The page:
A lawsuit filed last week by a former staff appraiser against LandSafe Appraisal Services, Inc. exemplifies the overtime liability risk faced by many appraisal firms and management companies.

In February, I wrote that overtime lawsuits by appraisers present a genuine risk to many appraisal firms and AMCs.  In that article, I explained some of the special issues relating to whether appraisers properly can be treated as “exempt” employees for purposes of overtime compensation.  The real-world risk to an appraisal firm or AMC is that a staff appraiser will file a legal action alleging that he or she worked more than 40 hours in a workweek, perhaps for a period of years, and will demand the unpaid overtime due plus penalty damages, interest and attorneys’ fees.  For larger firms, there is also the threat of a collective action under the Fair Labor Standards Act (FLSA) — the overtime equivalent of a class action.  Such actions could be filed either by employee-staff appraisers or potentially by appraisers who contend they were misclassified as independent contractors (i.e., “1099” contractors). 

It looks now like we are seeing a small wave of overtime litigation in the valuation industry.

On April 9, 2013, a former staff appraiser Terry Boyd filed a collective action overtime lawsuit against LandSafe in federal court in the Central District of California.  According to his complaint, he worked as a residential staff appraiser at LandSafe in Orange County, California from September 2007 until his termination in July 2011.  The putative class members of the lawsuit are all residential staff appraisers who are or were employed by LandSafe or Bank of America within the last three years (or four years in California because of its longer statute of limitations for claims).  The lawsuit alleges a minimum of $5 million at issue and, coincidentally, the case is assigned to Judge David O. Carter, who is also hearing the FDIC’s two lawsuits against the AMCs LSI Apprasial and eAppraiseIt.  This action comes on the heels of three related overtime class actions filed by “valuation managers” and similar personnel against an AMC Integrated Asset Services in Colorado last summer.  Eighteen employees opted into the three actions.  The court approved a settlement on April 2, 2013 for a total of $250,000 to be distributed to the employees after subtracting legal fees.  Overtime litigation often comes in waves within an industry because employees at one business will hear from colleagues who work or have worked at similar businesses involved in overtime litigation.  Those employees will then consider their own situations and consider pursuing claims themselves.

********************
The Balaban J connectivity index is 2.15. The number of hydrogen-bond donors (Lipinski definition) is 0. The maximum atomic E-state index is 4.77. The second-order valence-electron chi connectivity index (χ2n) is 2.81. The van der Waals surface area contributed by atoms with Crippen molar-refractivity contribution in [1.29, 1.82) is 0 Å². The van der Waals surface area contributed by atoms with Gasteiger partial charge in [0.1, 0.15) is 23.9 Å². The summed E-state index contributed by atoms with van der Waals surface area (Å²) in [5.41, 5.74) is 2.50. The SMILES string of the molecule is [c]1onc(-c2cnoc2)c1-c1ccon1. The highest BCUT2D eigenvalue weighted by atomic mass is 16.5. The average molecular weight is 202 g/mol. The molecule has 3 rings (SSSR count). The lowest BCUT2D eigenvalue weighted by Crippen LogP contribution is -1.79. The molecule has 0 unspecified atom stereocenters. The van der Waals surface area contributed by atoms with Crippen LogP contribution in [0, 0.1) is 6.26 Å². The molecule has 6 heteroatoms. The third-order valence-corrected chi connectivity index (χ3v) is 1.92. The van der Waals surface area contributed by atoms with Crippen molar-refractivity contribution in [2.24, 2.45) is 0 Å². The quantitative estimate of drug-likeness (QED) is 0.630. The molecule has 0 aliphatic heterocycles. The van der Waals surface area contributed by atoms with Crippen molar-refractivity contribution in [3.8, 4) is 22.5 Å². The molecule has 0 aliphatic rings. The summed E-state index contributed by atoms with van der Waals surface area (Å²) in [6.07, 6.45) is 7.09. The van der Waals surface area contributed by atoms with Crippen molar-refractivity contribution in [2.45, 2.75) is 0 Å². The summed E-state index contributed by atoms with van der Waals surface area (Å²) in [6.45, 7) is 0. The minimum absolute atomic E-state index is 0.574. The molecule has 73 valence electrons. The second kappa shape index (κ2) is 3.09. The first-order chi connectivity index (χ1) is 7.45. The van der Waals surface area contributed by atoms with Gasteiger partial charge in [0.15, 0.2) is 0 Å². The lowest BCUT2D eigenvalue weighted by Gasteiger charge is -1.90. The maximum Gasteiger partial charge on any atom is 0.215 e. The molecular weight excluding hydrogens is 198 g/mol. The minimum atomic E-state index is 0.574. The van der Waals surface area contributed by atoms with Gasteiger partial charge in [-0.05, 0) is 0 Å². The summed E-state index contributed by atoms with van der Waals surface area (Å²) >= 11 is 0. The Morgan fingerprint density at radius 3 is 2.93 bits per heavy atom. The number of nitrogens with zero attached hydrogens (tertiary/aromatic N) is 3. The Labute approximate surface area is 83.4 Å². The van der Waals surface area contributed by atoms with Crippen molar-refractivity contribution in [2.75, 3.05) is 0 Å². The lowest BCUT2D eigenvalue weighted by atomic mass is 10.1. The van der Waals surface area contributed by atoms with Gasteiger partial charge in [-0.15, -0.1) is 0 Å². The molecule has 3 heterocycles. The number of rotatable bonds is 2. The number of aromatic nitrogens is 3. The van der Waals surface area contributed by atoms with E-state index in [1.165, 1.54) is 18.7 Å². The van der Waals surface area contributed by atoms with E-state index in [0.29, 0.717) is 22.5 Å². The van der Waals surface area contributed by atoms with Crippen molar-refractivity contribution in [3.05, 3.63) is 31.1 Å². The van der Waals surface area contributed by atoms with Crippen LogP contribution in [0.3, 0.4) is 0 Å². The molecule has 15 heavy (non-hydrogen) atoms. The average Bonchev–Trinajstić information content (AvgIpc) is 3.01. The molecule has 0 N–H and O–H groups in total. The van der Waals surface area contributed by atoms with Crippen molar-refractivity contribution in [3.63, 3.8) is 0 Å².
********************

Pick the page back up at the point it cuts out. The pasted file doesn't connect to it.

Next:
The lawsuit against LandSafe was filed by the same attorney and law firm (Bryan Schwartz Law) who successfully pursued an overtime lawsuit in 2010 by in-house appraisers at JPMorgan Chase and EMC Mortgage. That case settled in May 2012, with Chase paying $1,195,000 to a settlement fund for the 121 appraisers who opted to join the class.

Peter Christensen

I am an attorney. The matters that I handle and the clients whom I serve are focused on valuation services. My work ranges from the regulatory and structural details of providing valuation services to professional liability and disciplinary issues.